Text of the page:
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Chief LUX

We took "The Protector," to a local framing shop in Limpertsberg, Luxembourg called Creation Plus. The owner is a big supporter of local craftsmanship and a true art enthusiast. After a fun conversation over a shared passion for creativity, he offered me the opportunity to hang my work up in his shop! This just so happened to be 4 days before I was leaving Luxembourg to fly back home to California for the summer. Since "The Protector" already had a home, I needed to draw something new, and fast. It was time to get to work.


I allowed myself a big night of sleep to prepare for the Sprint de Charcoal that laid ahead of me. I threw on some Rising Appalachia🎧 , got into a mediative state and laid the mind to rest to let the creativity come through. That next morning, I woke up with the clearest head. I knew immediately that I wanted to draw a Chief of a Native American tribe.




Inspiration: The owner of Creation Plus mentioned that he felt "The Protector" had a sense of stoic strength about him. Since the main goal of my portraits is to capture and honor the strength of the character, this comment meant a lot to me.

I like to think that these characters hold endless amounts of knowledge, supplied with wholesome stories of achievements. I envision them with honorable characteristics whom receive much admiration. These purposeful ideals have been the constant inspiration throughout my black and white creations.

 

Detail:

When creating "The Chief", I envisioned a leader who had lived a long life enduring many battles. I wanted to leave a striking impression by having the eyes tell a story.


I decided to give our Chief's eyes a bit of a glazed over look, exuding wisdom in a tired, yet graceful manner. This was created through the use of bold dark shades, and pure white accents. I also had his eye lids come over the top to make the eyes appear somewhat sunk in. Wrinkles were added all around, especially in the forehead area because I thought that a life of leadership comes with contemplation and expression.


His eyebrows had actually not changed from the original rough draft. As I mapped out the face, I quickly marked the placement of his eyebrows in a rough, unfinished manner. But when I started to draw his eyes, I realized that the disheveled eyebrows worked perfectly for the type of rugged feeling that I was going for.



Clothes:

Out of all the details I draw, the forming of the clothes are by far the most untrustworthy process. I always think that creating fabric folds will go rather smoothly, and yet every single time, without fail, they take three times longer than I had expected.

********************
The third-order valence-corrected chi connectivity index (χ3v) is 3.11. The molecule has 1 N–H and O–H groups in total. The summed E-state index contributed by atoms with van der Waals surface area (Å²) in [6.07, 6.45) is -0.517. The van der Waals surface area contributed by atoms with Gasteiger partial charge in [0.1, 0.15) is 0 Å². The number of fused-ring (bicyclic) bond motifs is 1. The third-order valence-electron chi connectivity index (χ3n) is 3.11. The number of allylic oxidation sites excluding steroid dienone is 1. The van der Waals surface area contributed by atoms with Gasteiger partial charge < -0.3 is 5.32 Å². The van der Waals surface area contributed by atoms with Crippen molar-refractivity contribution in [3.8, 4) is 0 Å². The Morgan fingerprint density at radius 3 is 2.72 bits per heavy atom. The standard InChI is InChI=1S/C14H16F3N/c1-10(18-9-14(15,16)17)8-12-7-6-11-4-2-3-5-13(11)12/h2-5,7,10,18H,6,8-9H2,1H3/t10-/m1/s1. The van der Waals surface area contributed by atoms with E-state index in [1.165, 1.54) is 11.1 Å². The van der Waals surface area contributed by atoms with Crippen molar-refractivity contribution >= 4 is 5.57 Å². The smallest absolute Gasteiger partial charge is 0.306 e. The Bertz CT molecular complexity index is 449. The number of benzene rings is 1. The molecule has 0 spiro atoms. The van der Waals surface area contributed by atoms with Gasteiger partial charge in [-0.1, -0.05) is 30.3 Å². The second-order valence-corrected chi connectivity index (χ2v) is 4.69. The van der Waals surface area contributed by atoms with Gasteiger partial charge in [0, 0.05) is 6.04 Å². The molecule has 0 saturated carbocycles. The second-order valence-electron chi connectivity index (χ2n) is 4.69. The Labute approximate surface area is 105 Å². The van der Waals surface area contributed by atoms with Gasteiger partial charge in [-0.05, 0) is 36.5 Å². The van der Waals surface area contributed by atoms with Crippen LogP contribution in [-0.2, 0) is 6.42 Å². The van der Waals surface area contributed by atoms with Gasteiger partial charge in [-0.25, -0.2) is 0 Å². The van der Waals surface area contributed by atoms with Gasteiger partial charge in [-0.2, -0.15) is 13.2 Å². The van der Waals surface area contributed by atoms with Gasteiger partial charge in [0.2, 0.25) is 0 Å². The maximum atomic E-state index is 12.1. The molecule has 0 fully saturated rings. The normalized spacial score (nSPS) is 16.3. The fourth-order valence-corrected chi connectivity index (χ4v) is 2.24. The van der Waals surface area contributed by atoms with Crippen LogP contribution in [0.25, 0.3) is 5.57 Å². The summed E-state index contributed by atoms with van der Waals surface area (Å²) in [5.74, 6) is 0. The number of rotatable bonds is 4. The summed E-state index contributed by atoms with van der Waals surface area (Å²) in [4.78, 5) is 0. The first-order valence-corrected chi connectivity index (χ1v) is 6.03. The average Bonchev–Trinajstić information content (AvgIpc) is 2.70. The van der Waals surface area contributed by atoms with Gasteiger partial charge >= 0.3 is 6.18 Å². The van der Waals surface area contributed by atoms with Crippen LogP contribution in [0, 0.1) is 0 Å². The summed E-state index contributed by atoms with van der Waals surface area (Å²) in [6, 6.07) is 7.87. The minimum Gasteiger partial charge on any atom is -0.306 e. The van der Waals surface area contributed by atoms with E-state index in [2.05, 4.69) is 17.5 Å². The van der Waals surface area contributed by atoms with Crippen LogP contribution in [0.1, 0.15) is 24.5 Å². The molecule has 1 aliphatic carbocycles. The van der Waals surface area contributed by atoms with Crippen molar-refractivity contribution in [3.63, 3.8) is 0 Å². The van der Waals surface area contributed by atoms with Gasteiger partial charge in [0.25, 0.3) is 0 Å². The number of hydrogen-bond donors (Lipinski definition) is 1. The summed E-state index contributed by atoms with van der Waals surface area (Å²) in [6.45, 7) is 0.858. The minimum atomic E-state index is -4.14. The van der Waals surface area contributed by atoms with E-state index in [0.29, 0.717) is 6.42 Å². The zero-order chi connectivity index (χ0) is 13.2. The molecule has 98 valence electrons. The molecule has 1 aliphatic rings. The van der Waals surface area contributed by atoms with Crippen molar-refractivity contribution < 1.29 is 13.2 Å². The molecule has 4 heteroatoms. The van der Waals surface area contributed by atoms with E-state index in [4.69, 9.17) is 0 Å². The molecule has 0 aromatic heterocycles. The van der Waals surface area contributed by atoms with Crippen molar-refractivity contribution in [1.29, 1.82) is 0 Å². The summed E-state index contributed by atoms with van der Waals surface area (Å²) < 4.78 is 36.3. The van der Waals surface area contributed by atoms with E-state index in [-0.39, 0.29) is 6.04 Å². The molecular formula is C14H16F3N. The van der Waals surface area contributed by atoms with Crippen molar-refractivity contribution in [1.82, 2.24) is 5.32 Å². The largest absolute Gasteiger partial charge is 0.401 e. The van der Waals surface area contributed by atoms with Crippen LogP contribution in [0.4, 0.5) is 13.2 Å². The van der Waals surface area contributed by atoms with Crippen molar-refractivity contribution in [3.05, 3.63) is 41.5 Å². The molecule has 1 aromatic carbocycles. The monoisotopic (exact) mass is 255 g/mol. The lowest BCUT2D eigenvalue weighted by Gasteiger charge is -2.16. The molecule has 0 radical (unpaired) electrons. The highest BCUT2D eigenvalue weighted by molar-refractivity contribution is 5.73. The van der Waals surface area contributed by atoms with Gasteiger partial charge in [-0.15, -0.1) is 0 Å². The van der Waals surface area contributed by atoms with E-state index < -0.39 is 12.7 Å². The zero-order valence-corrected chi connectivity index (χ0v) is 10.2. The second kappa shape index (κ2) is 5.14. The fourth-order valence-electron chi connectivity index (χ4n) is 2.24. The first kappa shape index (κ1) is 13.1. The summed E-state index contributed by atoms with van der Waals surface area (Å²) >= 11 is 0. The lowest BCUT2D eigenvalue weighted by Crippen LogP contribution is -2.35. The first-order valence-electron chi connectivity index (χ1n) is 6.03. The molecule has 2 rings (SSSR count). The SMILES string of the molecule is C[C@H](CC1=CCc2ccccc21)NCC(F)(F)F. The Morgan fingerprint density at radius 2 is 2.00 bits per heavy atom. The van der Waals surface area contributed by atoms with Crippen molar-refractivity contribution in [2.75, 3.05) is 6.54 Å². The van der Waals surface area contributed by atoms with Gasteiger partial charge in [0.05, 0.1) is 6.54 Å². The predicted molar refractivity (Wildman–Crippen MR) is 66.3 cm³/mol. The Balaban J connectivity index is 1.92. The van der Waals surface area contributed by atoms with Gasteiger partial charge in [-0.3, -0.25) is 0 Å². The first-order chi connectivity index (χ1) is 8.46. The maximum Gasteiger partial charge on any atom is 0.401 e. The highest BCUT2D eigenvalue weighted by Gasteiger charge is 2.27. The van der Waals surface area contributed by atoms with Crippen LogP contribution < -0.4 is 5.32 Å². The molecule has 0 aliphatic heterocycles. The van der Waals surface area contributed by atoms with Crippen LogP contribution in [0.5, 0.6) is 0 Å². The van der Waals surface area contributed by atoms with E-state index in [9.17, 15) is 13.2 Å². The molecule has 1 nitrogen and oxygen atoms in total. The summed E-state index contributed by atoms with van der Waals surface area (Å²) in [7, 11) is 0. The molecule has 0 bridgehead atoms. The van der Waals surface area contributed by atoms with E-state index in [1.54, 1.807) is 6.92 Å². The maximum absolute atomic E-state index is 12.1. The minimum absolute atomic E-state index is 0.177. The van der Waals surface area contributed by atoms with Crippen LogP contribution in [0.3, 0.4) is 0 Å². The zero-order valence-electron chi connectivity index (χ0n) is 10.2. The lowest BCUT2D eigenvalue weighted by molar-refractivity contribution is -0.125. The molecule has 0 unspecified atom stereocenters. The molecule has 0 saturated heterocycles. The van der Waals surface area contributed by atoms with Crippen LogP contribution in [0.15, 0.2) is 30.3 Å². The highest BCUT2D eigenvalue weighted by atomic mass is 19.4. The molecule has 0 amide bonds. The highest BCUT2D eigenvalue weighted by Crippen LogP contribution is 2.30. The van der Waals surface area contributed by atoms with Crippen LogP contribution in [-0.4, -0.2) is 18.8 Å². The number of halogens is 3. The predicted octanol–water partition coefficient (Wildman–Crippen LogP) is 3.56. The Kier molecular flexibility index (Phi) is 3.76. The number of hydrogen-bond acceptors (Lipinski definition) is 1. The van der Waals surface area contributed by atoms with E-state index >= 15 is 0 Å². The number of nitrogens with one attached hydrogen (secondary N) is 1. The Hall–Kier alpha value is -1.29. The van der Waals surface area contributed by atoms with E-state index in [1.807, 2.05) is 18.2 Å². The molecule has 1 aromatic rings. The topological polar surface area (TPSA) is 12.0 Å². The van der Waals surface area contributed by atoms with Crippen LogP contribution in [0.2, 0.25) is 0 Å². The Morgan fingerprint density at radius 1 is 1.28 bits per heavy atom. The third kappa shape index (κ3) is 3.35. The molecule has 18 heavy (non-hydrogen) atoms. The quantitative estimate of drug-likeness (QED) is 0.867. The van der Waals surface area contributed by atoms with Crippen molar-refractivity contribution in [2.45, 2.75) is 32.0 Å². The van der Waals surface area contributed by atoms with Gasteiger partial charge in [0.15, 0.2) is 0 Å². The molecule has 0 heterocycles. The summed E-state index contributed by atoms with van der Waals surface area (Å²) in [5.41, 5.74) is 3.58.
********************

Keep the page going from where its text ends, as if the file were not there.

For me, the time table on getting the 3-d look of fabrics is a bit of a lottery type of situation. Sometimes I can see the folds before they're even on the paper, and other times I end up crosseyed and confused.


Luckily, I won the lottery with this piece🙌🏽

Shading has almost everything to do with bringing a picture to life in a multi dimensional manner.

When it comes to shading, it is

important to figure out where the light is coming from. Once that is decided, the next step is to simply follow a template of highlights and shadows. The high points (the top of the collar and shoulder straps) are highlighted, while the sunken- in points, (the bottom of the scarf folds or beneath the shoulder straps) are hidden in shadow.



Feathers:

The feathers may have been the most therapeutic part of the drawing. I simply brushed a light layer of charcoal in the direction of the feathers, and used a kleenex to soften out the strokes. From there, I used mainly an eraser to capture the flow-y effect of each feather.

While the conventional way is to go darker as you get further into the drawing, I like to go both into the positive and negatives of my depictions. Drawing with an eraser is just as powerful as drawing with a pencil.


 

Time Lapse:

The "Chief" went through a couple different looks before landing its intended style. The hair started in a much different style. The more I looked at it, the more I realized that I wanted to draw braids as I had learned that it is a way to respect the aspect of cultural identity.


 

Dowd Creatives Signature:

As part of my signature, I include coordinates of the location in which that specific piece was created in.

The idea came as I was traveling so much and had painted and drawn in multiple parts of the world. I wanted this nomad component to be a part of the piece's story. As "The Chief" was created in Luxembourg, its respective coordinates act as a footprint in its creation.



*Custom pieces are available upon request*


Customized handcrafted frames and glass covers are also available upon request for additional purchase. Please visit the Contact page to reach out for inquiries.


You can find "The Chief" on display and available for purchase at: Creation Plus- Art and Framing

74, rue Ermesinde (corner avenue Victor Hugo) | L-1469 LUXEMBOURG | Phone: +352 22 63 33

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